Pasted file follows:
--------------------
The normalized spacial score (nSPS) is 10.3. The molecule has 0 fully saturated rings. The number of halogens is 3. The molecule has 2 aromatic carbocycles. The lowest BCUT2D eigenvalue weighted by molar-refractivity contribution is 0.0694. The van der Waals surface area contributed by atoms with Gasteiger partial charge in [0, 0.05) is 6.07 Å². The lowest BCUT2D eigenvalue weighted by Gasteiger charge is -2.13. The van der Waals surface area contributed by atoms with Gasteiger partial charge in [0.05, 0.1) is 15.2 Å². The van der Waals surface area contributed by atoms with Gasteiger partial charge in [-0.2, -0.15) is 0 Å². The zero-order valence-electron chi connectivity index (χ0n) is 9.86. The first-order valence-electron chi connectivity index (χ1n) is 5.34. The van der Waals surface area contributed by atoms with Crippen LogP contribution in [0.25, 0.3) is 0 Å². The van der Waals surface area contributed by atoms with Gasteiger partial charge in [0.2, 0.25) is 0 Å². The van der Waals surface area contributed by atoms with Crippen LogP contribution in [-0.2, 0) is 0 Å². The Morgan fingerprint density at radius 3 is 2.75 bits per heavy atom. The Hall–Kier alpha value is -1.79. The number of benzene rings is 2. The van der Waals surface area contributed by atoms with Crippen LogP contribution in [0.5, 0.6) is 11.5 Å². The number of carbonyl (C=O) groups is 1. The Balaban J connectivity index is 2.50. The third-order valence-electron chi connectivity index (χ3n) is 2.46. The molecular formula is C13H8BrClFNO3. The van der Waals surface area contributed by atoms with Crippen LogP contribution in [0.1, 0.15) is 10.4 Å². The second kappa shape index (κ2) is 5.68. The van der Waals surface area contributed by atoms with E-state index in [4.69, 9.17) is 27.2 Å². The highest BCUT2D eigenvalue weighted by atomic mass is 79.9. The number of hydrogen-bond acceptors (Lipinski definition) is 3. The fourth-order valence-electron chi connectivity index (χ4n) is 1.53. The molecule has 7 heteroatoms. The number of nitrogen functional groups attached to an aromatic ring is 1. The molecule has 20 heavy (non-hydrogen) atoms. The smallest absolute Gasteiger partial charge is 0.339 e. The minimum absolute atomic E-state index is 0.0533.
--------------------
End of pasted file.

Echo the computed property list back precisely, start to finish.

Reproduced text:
The normalized spacial score (nSPS) is 10.3. The molecule has 0 fully saturated rings. The number of halogens is 3. The molecule has 2 aromatic carbocycles. The lowest BCUT2D eigenvalue weighted by molar-refractivity contribution is 0.0694. The van der Waals surface area contributed by atoms with Gasteiger partial charge in [0, 0.05) is 6.07 Å². The lowest BCUT2D eigenvalue weighted by Gasteiger charge is -2.13. The van der Waals surface area contributed by atoms with Gasteiger partial charge in [0.05, 0.1) is 15.2 Å². The van der Waals surface area contributed by atoms with Gasteiger partial charge in [-0.2, -0.15) is 0 Å². The zero-order valence-electron chi connectivity index (χ0n) is 9.86. The first-order valence-electron chi connectivity index (χ1n) is 5.34. The van der Waals surface area contributed by atoms with Crippen LogP contribution in [0.25, 0.3) is 0 Å². The van der Waals surface area contributed by atoms with Gasteiger partial charge in [0.2, 0.25) is 0 Å². The van der Waals surface area contributed by atoms with Crippen LogP contribution in [-0.2, 0) is 0 Å². The Morgan fingerprint density at radius 3 is 2.75 bits per heavy atom. The Hall–Kier alpha value is -1.79. The number of benzene rings is 2. The van der Waals surface area contributed by atoms with Crippen LogP contribution in [0.5, 0.6) is 11.5 Å². The number of carbonyl (C=O) groups is 1. The Balaban J connectivity index is 2.50. The third-order valence-electron chi connectivity index (χ3n) is 2.46. The molecular formula is C13H8BrClFNO3. The van der Waals surface area contributed by atoms with Crippen LogP contribution in [0.1, 0.15) is 10.4 Å². The second kappa shape index (κ2) is 5.68. The van der Waals surface area contributed by atoms with E-state index in [4.69, 9.17) is 27.2 Å². The highest BCUT2D eigenvalue weighted by atomic mass is 79.9. The number of hydrogen-bond acceptors (Lipinski definition) is 3. The fourth-order valence-electron chi connectivity index (χ4n) is 1.53. The molecule has 7 heteroatoms. The number of nitrogen functional groups attached to an aromatic ring is 1. The molecule has 20 heavy (non-hydrogen) atoms. The smallest absolute Gasteiger partial charge is 0.339 e. The minimum absolute atomic E-state index is 0.0533.